limiting spring a notch you should be able to get close to 5000 rpm"

Any help on this will be appreciated.

JTremain Avatar
JTremain Justin Tremain
Oak HArbor, Washington, USA   USA
In reply to # 24661 by rhauck Can someone tell me more about this? I am thinking I need to do this. I feel like I am being held back a bit on the engine at 3600, and it just seems to want just a little more. I have a Honda gx 200.


"Don't know what engine you're running, but any of the Honda GX's or
Clones are typically governed at 3600 rpm and by simply moving the
limiting spring a notch you should be able to get close to 5000 rpm"

Any help on this will be appreciated.

It's basically I little gear that engages when the engine hits roughly 3600rpm which then, I believe, limits the amount of fuel. Here's a couple good videos to check out

Dennis has a pretty good series of a videos adding performance parts to his engine and he covers removing the governor in one of them. If you plan on doing an upgrading I suggest watching them all.


Here's another one from red beards garage.




"Magic Man"
Team Doin It Wrong

1929 Fiat Gypsy
"The terror of Tieton"
"The 1965 911 of cyclekarts"

CmdBentaxle Avatar
CmdBentaxle Silver Member Dave D
Federal Way, Washington, USA   USA
1950 CycleKart Italian "1950 Ferrari 166 F2"
There is a sprung screw that limits the throw of your throttle linkage. As it comes out of the box,
that screw is set to allow about 3/4 throttle. Back it out or remove it completely and you will notice
quite a difference. Your governor will still function. Watch the videos posted in Denny's post a few
back.

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rhauck Avatar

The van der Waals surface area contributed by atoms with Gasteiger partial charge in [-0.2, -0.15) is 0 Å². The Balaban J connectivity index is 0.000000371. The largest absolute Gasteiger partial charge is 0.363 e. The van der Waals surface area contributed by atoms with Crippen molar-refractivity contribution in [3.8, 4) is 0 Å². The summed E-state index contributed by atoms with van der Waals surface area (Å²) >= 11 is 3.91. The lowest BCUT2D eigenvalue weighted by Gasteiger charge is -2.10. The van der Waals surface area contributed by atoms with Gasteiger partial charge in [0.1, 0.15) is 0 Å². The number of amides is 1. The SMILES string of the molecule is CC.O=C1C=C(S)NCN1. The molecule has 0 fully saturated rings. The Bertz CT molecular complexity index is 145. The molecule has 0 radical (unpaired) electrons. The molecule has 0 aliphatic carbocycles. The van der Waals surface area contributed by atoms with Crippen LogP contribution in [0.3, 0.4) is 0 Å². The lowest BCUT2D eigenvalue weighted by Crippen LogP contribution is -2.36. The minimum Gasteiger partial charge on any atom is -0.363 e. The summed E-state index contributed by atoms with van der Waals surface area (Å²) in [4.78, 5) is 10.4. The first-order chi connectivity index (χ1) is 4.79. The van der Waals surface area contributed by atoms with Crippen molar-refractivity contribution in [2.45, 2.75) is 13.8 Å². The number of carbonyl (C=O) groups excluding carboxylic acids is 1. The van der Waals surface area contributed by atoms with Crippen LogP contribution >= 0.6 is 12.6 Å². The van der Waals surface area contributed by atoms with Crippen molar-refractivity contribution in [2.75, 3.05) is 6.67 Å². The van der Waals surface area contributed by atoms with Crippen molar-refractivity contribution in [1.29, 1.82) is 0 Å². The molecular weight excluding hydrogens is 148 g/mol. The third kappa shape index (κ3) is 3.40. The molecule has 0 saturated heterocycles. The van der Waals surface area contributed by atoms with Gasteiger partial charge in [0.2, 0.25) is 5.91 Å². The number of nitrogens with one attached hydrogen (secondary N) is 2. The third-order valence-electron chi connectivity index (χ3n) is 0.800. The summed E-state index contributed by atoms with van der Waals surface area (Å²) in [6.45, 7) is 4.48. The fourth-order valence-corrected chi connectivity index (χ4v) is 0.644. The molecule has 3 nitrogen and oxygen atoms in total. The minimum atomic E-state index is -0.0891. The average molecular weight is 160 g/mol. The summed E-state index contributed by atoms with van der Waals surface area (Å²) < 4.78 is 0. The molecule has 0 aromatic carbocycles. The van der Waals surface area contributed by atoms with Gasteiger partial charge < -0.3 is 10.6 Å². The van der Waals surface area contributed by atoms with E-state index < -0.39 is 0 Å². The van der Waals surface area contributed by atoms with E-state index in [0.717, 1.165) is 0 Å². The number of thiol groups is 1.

rhauck Randy Hauck
Yakima, Washington, USA   USA
1934 CycleKart German "Silberpfeil"
thanks for the info on increasing the rpm, I plan to make this adjustment this tonight.

JTremain Avatar
JTremain Justin Tremain
Oak HArbor, Washington, USA   USA
Forgot about this post and thought I'd give a quick update. Luckily we weren't "left in the dust at Tieton." In fact to our surprise it was the opposite. We won our first two heats, we're on the way to winning the grand pre before we ran out of gas doh! won the Gordon Bennet, and won the first heat in the Campbell cup, there was no final race as the event was cancelled due to an accident that occurred. Luckily the driver involved is fine!

So, it turns out our crazy gearing ideas were quite successful.

In reply to # 24562 by carChips You're going to be left in the dust at Tieton with that ratio. 10/60 or 12/72 seems to be the preferred ratio. If you remove the governor you'll get valve float at higher RPMs, those tiny valves will only pass so much air. The easy solution for the valve float is a couple of heavier springs, actually it's the only solution.

Of course you'll need a lot of running distance to get up to speed, a nice 10/72 ratio will get you a top end of apx 40mph but quick enough that you won't be eating dust. Slow for corners, accelerate to the next one, etc.



"Magic Man"
Team Doin It Wrong

1929 Fiat Gypsy
"The terror of Tieton"
"The 1965 911 of cyclekarts"

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PDXBryan Bryan Dickerson
Troutdale, Oregon, USA   USA